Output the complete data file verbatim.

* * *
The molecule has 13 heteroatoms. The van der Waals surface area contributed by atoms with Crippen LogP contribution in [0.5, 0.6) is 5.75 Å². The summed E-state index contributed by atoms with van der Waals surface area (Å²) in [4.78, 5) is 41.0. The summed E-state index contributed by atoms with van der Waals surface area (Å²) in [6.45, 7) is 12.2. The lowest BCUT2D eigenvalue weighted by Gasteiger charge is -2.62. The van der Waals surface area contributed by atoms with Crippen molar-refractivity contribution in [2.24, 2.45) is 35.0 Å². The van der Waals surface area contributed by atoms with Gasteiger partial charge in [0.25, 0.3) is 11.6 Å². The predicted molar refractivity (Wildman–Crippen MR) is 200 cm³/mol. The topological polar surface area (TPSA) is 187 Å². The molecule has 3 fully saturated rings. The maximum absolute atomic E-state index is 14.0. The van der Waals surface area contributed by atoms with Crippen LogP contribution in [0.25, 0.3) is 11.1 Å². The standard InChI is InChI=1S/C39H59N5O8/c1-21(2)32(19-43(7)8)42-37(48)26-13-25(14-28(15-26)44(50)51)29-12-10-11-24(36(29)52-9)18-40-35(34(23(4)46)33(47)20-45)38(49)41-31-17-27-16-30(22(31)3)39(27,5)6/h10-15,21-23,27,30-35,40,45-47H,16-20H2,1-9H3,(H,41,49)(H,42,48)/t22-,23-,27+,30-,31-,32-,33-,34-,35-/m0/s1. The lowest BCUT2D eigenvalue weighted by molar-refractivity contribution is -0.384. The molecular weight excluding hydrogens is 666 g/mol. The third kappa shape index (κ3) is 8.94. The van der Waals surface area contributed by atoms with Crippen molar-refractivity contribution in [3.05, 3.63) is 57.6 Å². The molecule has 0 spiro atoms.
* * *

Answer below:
The molecule has 13 heteroatoms. The van der Waals surface area contributed by atoms with Crippen LogP contribution in [0.5, 0.6) is 5.75 Å². The summed E-state index contributed by atoms with van der Waals surface area (Å²) in [4.78, 5) is 41.0. The summed E-state index contributed by atoms with van der Waals surface area (Å²) in [6.45, 7) is 12.2. The lowest BCUT2D eigenvalue weighted by Gasteiger charge is -2.62. The van der Waals surface area contributed by atoms with Crippen molar-refractivity contribution in [2.24, 2.45) is 35.0 Å². The van der Waals surface area contributed by atoms with Gasteiger partial charge in [0.25, 0.3) is 11.6 Å². The predicted molar refractivity (Wildman–Crippen MR) is 200 cm³/mol. The topological polar surface area (TPSA) is 187 Å². The molecule has 3 fully saturated rings. The maximum absolute atomic E-state index is 14.0. The van der Waals surface area contributed by atoms with Crippen LogP contribution in [0.25, 0.3) is 11.1 Å². The standard InChI is InChI=1S/C39H59N5O8/c1-21(2)32(19-43(7)8)42-37(48)26-13-25(14-28(15-26)44(50)51)29-12-10-11-24(36(29)52-9)18-40-35(34(23(4)46)33(47)20-45)38(49)41-31-17-27-16-30(22(31)3)39(27,5)6/h10-15,21-23,27,30-35,40,45-47H,16-20H2,1-9H3,(H,41,49)(H,42,48)/t22-,23-,27+,30-,31-,32-,33-,34-,35-/m0/s1. The lowest BCUT2D eigenvalue weighted by molar-refractivity contribution is -0.384. The molecular weight excluding hydrogens is 666 g/mol. The third kappa shape index (κ3) is 8.94. The van der Waals surface area contributed by atoms with Crippen molar-refractivity contribution in [3.05, 3.63) is 57.6 Å². The molecule has 0 spiro atoms.